Hans holds a M.S. in geochemistry from Utrecht University and Ph.D. in civil engineering from Delft University of Technology.

Senior Advisor, International Affairs
Utrecht, Netherlands

PowerPoint Slides

3:25 pm – 3:55 pm
Questions and Discussion

3:55 pm – 4:25 pm
Longstanding Impediments to Effective Management
The stubborn and longstanding impediments to effective river management have been the absence of a national vision of how the river should be managed and thus no agreed upon federal role to coordinate interstate actions, a lack of consensus about management among the 31 states along the river, and no effective process for securing funding for the maintenance and operation of the river and associated infrastructure. These political barriers will be examined.

Gerry Galloway is a Glenn L. Martin Institute Professor of Engineering in the Department of Civil and Environmental Engineering, University of Maryland, College Park. He has spent a long career working to solve water management issues, including 38 years in the U.S. Army, retiring as a brigadier general. He served for three years as USACE District Engineer in Vicksburg, MS and later, for seven years as a presidential appointee to the Mississippi River Commission. Following the Great Mississippi Flood of 1993, he led an interagency study of the causes of the flood, making essential recommendations concerning the nation's floodplain management program.

Galloway received a M.S. in engineering from Princeton University; a M.P.A. from Pennsylvania State University (Capitol Campus); a master's in military art and science (M.M.A.S.) from the U.S. Army Command and General Staff College; and a Ph.D. in geography (water resources) from the University of North Carolina (Chapel Hill).

Glenn L. Martin Institute Professor of Engineering
University of Maryland
College Park, MD

PowerPoint Slides

4:25 pm – 4:55 pm
Questions and Discussion

4:55 pm

Robert Day
Executive Director



Tom Chase, Alternate Director, RNRF Board of Directors; Director of Coasts, Oceans, Ports & Rivers Institute, American Society of Civil Engineers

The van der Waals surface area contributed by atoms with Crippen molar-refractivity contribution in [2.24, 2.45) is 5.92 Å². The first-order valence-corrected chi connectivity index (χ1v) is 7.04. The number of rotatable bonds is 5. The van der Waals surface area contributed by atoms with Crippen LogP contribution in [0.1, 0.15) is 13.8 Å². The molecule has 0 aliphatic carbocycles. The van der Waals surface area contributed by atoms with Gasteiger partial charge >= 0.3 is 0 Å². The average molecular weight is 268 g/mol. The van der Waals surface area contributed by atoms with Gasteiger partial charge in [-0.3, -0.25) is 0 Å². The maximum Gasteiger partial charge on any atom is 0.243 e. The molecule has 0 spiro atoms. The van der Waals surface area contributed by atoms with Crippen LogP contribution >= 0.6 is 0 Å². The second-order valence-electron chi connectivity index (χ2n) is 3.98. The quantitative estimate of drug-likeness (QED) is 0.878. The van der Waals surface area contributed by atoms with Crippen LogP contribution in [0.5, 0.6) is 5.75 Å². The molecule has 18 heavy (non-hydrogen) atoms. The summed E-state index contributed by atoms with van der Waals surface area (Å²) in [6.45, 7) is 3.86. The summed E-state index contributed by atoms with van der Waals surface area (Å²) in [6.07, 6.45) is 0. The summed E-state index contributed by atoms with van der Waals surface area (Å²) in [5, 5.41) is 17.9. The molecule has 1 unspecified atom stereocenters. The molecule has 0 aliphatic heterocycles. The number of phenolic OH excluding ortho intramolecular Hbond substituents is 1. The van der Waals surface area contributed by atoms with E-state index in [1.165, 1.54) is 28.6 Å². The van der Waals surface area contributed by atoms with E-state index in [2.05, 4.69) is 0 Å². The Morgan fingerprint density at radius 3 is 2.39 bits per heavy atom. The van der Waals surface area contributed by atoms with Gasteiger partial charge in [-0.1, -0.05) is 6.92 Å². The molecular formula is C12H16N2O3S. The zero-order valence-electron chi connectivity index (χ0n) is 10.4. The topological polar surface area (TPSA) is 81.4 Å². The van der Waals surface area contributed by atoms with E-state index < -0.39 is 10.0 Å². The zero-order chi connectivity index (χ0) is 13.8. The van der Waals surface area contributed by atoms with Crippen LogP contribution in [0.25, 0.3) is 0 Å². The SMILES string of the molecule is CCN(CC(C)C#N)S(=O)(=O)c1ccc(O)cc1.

John E. Durrant, RNRF Chairman; Sr. Managing Director, Engineering & Lifelong Learning, American Society of Civil Engineers

Robert Day, RNRF Executive Director

Betsy Cody, Alternate Director, RNRF Board of Directors; President-Elect, American Water Resources Association

Dresden Farrand, RNRF Board Member; Executive Vice President, American Water Resources Association

Sarah Gerould, RNRF Board Member; Society of Environmental Toxicology and Chemistry

Paul Higgins, Alternate Director, RNRF Board of Directors; Director, AMS Policy Program, American Meteorological Society

Lu Gay Lanier, RNRF Board Member; American Society of Landscape Architects Fund

Andy Miller, RNRF Board Member; Policy Fellow, AMS Policy Program, American Meteorological Society

Raj Pandya, RNRF Board Member; Program Director, Thriving Earth Exchange, American Geophysical Union

Howard Rosen, RNRF Board Member; Public Interest Member

Barry Starke, RNRF Board Member; Public Interest Member

Kasey White, RNRF Board Member; Director of Geoscience Policy, Geological Society of America


RNRF Staff Liaisons:

Madeline Voitier, Senior Program Manager

Stephen Yaeger, Program Manager


Special Thanks:

Nicole Carter, Natural Resources Policy Specialist, Congressional Research Service

Gerry Galloway, Glenn L. Martin Institute Professor of Engineering, University of Maryland

Dennis Lambert, Chair, ASCE COPRI Waterways Committee

Dale Morris, Director of Strategic Partnerships, The Water Institute of the Gulf

Claudia Nierenberg, Division Director, Climate and Societal Interactions, NOAA Climate Program Office



The RNRF Congress on Charting a New Course for the Mississippi River Watershed will be held at the American Geophysical Union located at 2000 Florida Ave NW in Washington, DC. This building is the first net zero energy commercial renovation in D.C. and is an eight-minute walk from the Dupont Station on Metro's Red Line. Public parking is available directly across the street.